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A mast is a vertical spar, usually rigged to carry sails. A ship has three masts, fore mast, main mast and mizzen mast, a brig or schooner usually has only two, a fore and main mast. These were either solid cylinders of wood from whole tree trunks or were composed of a number of pieces of wood shaped and bonded to make a cylindrical mast.

The mast was stepped on the keel of the ship and passed through the decks. In most ships, the full mast was made up of sections, the mast, the topmast, the topgallant mast and the royal mast. Each of these sections was attached to the one below and could be struck down in heavy weather to avoid the ship carrying too much weight aloft.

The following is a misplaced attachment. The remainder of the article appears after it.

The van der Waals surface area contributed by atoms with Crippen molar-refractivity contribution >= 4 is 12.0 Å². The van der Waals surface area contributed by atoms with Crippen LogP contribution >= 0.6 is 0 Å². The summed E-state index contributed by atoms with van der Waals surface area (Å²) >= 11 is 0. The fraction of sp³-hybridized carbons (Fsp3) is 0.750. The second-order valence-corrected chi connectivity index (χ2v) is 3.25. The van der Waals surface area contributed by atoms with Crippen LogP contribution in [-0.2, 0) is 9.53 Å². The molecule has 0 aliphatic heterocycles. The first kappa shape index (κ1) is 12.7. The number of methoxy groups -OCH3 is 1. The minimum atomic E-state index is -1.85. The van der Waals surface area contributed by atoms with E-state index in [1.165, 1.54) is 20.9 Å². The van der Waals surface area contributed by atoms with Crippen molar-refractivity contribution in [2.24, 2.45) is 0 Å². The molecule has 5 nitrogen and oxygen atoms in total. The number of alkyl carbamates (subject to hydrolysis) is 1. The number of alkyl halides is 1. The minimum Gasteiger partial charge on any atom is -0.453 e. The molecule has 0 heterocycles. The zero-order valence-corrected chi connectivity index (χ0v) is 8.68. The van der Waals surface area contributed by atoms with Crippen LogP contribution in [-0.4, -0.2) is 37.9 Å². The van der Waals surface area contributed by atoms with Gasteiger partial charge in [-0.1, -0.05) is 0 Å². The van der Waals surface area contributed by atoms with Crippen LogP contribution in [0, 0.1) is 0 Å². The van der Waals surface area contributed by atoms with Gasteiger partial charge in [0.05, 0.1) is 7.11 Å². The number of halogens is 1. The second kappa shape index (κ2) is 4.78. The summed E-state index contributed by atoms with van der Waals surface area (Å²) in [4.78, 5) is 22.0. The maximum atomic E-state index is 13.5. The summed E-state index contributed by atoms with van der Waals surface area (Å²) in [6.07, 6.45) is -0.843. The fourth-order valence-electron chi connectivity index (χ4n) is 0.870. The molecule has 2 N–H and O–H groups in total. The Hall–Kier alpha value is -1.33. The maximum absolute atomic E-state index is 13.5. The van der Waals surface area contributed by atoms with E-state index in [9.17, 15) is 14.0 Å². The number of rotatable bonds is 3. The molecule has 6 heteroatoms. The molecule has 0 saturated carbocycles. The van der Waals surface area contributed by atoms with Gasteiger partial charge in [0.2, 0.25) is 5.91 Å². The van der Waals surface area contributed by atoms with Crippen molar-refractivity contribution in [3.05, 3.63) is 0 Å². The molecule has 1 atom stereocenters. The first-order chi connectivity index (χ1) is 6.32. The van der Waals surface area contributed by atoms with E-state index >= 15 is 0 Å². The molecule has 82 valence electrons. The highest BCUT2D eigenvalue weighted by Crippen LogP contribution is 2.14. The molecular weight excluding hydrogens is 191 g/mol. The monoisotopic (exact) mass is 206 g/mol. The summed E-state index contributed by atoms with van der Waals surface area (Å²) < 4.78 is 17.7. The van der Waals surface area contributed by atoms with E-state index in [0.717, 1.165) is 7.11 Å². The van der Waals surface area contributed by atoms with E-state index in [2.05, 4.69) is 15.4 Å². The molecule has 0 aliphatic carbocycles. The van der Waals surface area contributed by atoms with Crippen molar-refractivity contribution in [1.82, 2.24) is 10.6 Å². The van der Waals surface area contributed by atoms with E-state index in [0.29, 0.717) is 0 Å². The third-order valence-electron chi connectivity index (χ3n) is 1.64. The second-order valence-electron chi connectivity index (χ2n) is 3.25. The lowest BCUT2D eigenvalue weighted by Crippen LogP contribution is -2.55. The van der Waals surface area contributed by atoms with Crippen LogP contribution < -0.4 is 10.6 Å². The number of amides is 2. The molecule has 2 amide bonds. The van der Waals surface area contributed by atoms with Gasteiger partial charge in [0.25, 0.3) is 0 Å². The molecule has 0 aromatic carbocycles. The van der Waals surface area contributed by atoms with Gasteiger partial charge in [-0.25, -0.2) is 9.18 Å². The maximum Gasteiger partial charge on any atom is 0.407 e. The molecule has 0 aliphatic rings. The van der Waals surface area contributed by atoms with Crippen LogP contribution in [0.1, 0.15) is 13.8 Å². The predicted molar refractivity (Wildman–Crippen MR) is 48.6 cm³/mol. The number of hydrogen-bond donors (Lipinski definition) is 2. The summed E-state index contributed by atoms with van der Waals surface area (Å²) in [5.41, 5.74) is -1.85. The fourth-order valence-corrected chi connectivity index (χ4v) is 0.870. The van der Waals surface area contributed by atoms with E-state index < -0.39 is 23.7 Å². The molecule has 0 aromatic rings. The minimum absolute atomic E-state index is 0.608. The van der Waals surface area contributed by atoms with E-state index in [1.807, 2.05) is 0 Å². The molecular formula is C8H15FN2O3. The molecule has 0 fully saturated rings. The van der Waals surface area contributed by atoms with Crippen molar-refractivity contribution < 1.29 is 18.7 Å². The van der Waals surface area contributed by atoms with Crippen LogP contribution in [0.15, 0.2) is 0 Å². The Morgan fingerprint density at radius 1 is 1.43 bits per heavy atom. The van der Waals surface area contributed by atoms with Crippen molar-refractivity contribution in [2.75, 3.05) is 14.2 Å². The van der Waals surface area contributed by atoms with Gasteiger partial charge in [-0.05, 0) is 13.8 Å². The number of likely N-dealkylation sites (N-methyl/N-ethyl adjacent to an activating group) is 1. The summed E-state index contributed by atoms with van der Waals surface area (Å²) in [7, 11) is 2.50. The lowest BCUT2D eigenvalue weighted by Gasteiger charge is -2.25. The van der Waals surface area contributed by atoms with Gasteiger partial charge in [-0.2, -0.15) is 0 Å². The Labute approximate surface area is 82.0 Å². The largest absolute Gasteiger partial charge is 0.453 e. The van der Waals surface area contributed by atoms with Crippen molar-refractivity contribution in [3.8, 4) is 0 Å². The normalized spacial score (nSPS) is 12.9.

In the Canon

In The Ionian Mission, Jack Aubrey begins his captainship of the Worcester by replacing her pole-topgallantmasts with stumps and separate royal-masts, the latter of which he steps "abaft the cap and quite low, to relieve the strain on the notoriously ill-fastened ship in the event of a Mediterranean blow".[1]


  1. O'Brian, Patrick. The Ionian Mission. (c) 1981 W.W. Norton & Company, Inc., New York, NY p.33

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